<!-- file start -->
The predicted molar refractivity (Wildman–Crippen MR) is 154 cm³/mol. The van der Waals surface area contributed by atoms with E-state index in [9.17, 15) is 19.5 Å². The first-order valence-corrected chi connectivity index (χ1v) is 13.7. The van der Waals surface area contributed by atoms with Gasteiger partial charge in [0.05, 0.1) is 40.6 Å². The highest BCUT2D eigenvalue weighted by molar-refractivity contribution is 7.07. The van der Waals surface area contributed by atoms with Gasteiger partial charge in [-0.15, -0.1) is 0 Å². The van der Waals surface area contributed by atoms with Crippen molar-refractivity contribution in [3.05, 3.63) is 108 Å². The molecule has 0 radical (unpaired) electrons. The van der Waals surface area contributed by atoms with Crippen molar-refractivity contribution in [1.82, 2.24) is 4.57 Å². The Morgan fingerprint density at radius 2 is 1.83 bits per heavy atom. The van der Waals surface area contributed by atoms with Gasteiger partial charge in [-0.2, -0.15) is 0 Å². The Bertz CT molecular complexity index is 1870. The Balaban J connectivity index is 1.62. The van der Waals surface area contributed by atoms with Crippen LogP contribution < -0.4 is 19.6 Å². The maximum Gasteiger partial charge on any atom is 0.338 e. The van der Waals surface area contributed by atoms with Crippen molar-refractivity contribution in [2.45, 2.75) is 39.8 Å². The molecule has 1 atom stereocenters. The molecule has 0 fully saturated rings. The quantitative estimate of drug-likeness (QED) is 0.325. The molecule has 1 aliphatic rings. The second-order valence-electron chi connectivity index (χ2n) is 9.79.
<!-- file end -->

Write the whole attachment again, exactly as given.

The predicted molar refractivity (Wildman–Crippen MR) is 154 cm³/mol. The van der Waals surface area contributed by atoms with E-state index in [9.17, 15) is 19.5 Å². The first-order valence-corrected chi connectivity index (χ1v) is 13.7. The van der Waals surface area contributed by atoms with Gasteiger partial charge in [0.05, 0.1) is 40.6 Å². The highest BCUT2D eigenvalue weighted by molar-refractivity contribution is 7.07. The van der Waals surface area contributed by atoms with Gasteiger partial charge in [-0.15, -0.1) is 0 Å². The van der Waals surface area contributed by atoms with Crippen molar-refractivity contribution in [3.05, 3.63) is 108 Å². The molecule has 0 radical (unpaired) electrons. The van der Waals surface area contributed by atoms with Crippen molar-refractivity contribution in [1.82, 2.24) is 4.57 Å². The Morgan fingerprint density at radius 2 is 1.83 bits per heavy atom. The van der Waals surface area contributed by atoms with Gasteiger partial charge in [-0.2, -0.15) is 0 Å². The Bertz CT molecular complexity index is 1870. The Balaban J connectivity index is 1.62. The van der Waals surface area contributed by atoms with Crippen LogP contribution < -0.4 is 19.6 Å². The maximum Gasteiger partial charge on any atom is 0.338 e. The van der Waals surface area contributed by atoms with Crippen molar-refractivity contribution in [2.45, 2.75) is 39.8 Å². The molecule has 1 atom stereocenters. The molecule has 0 fully saturated rings. The quantitative estimate of drug-likeness (QED) is 0.325. The molecule has 1 aliphatic rings. The second-order valence-electron chi connectivity index (χ2n) is 9.79.